Signicat is pleased to announce we have formally become a member of ETSI (European Telecommunications Standards Institute) joining their technical committee on Electronic Signatures and Infrastructure (ESI). ESI is the standardisation body responsible for most European standards on digital signature and trust services; CEN TC 224 additionally produces some standards, notably on security evaluation.

Signicat’s electronic signature services are designed to be standards-compliant, and with Signicat becoming a qualified trust service provider according to the EU eIDAS Regulation, standards-compliance is increasingly important for us. The decision to join ETSI/ESI is a strategic move to not only use standards, but to also get first-hand knowledge of and influence on their development.

European standards on digital signature and trust services are grouped in six areas as shown in the figure below. The green ticks show standards that are done (only maintenance activities) while the rest are in progress. When completed, standards will cover all trust services defined by eIDAS. CEN (the European Committee for Standardization) covers area 2 while the rest of the standards are produced by ETSI.

Formally, standards are not mandatory to fulfil eIDAS requirements for qualified trust services. However, when interoperability is a goal, in practice the ETSI and CEN standards must be used. Currently, Signicat uses standards from area 1 for the Signicat Sign service, from area 4 for the qualified time-stamp service, and of course the recommendations on cryptography from area 2. As the service offering expands, more standards will come into play.

While the eIDAS Regulation sets the scope of the standards work, ETSI’s strategy is to produce technical standards that are globally applicable and not targeted at a specific legal environment. Notably, ETSI uses the technical term “digital signature”, a signature created by use of public key cryptography and PKI certificates, to distinguish from the in-principle technology neutral, legal terms “electronic signature” and “electronic seal” used by eIDAS. ETSI standards, together with a few core specifications on which ETSI has built the work, are referenced internationally as the state of the art standards in the area.

Of the ongoing work, standards to enable server-based (remote) creation of qualified and other signatures are especially important. CEN is about to publish Common Criteria (CC) security evaluation profiles for the equipment needed for such a service, such as “remote QSCD” (Qualified Signature Creation Device). ETSI will publish standards for the signing protocol towards the service and policy and security requirements to be applied by the service provider operating the signing service.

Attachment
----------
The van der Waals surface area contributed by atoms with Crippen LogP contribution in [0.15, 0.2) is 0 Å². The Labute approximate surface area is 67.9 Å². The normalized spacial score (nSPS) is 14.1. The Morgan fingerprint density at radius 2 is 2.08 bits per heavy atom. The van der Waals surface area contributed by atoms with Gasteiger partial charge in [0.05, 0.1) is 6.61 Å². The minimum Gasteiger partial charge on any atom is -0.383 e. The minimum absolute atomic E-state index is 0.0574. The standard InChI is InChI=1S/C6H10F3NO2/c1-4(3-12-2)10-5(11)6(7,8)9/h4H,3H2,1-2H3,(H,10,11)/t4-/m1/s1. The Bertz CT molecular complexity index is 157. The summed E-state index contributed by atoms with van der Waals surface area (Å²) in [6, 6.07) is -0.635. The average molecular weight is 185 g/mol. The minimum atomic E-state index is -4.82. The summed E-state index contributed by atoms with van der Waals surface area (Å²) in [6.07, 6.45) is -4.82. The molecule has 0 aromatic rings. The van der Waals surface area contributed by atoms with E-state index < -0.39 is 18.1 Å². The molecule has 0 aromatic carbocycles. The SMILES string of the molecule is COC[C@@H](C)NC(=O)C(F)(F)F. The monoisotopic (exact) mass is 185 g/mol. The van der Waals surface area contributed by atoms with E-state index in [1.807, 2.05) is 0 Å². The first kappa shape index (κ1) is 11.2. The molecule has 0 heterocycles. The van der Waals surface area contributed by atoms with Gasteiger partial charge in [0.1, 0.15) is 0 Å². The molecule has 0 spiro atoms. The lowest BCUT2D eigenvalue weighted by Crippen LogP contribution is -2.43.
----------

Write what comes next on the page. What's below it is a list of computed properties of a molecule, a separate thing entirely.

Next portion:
Standards for signature validation services is underway from ETSI, specifying how a signed document (or pairs of signatures and hash values) can be sent to a trusted service, returning a signature validation report that is also being standardised.

Registered delivery, i.e. transmission of documents and other message between parties in a reliable and secure way, is a trust service in eIDAS. A new ETSI standard in this area is about to be sent for national ballot, meaning that the national standardisation bodies of the ETSI member states will vote on its acceptance. In addition to the base standard, ETSI has revised the old Registered Electronic Mail (REM) specification for email-based registered delivery; the new REM version is also under national ballot.

Standards are being produced for long-term preservation of both signed and unsigned documents, using digital signature techniques to produce evidences of existence.

When qualified trust services are audited by a Conformity Assessment Body (CAB), the CAB must be nationally accredited for the job according to an ETSI standard.

Of miscellaneous other work, ETSI recently published standards for issuing of qualified web-site certificates and qualified electronic seal certificates to actors that are accredited for payment service provider roles according to the EU PSD2 directive.

All in all, as ETSI standards are the foundation of many of the services that Signicat provides or will provide in the future, keeping track of and influencing the development of standards is necessary to ensure that Signicat continues to deliver world-class signature and trust services.